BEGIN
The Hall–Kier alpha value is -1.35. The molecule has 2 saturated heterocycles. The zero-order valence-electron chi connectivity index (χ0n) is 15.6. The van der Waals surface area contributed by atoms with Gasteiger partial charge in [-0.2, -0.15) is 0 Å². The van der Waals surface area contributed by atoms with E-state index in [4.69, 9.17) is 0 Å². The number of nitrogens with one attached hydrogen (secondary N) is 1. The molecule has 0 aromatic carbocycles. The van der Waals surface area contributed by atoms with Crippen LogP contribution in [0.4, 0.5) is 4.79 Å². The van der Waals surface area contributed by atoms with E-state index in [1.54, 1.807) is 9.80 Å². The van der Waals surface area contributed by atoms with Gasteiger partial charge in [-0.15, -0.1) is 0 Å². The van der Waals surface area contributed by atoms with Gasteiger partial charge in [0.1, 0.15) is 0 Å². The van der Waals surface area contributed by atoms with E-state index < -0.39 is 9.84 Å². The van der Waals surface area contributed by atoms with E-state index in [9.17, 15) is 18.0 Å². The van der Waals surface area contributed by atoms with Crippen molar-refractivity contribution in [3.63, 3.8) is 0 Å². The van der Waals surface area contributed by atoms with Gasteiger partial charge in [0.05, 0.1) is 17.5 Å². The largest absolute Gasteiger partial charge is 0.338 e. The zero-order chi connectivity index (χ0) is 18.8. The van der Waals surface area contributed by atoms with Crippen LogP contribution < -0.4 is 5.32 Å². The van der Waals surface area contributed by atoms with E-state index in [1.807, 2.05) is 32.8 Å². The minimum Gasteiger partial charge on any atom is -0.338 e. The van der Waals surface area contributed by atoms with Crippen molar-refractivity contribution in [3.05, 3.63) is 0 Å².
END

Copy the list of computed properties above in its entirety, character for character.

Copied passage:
The Hall–Kier alpha value is -1.35. The molecule has 2 saturated heterocycles. The zero-order valence-electron chi connectivity index (χ0n) is 15.6. The van der Waals surface area contributed by atoms with Gasteiger partial charge in [-0.2, -0.15) is 0 Å². The van der Waals surface area contributed by atoms with E-state index in [4.69, 9.17) is 0 Å². The number of nitrogens with one attached hydrogen (secondary N) is 1. The molecule has 0 aromatic carbocycles. The van der Waals surface area contributed by atoms with Crippen LogP contribution in [0.4, 0.5) is 4.79 Å². The van der Waals surface area contributed by atoms with E-state index in [1.54, 1.807) is 9.80 Å². The van der Waals surface area contributed by atoms with Gasteiger partial charge in [-0.15, -0.1) is 0 Å². The van der Waals surface area contributed by atoms with Gasteiger partial charge in [0.1, 0.15) is 0 Å². The van der Waals surface area contributed by atoms with E-state index < -0.39 is 9.84 Å². The van der Waals surface area contributed by atoms with E-state index in [9.17, 15) is 18.0 Å². The van der Waals surface area contributed by atoms with Crippen molar-refractivity contribution in [3.63, 3.8) is 0 Å². The van der Waals surface area contributed by atoms with Gasteiger partial charge in [0.05, 0.1) is 17.5 Å². The largest absolute Gasteiger partial charge is 0.338 e. The zero-order chi connectivity index (χ0) is 18.8. The van der Waals surface area contributed by atoms with Crippen LogP contribution < -0.4 is 5.32 Å². The van der Waals surface area contributed by atoms with E-state index in [1.807, 2.05) is 32.8 Å². The minimum Gasteiger partial charge on any atom is -0.338 e. The van der Waals surface area contributed by atoms with Crippen molar-refractivity contribution in [3.05, 3.63) is 0 Å².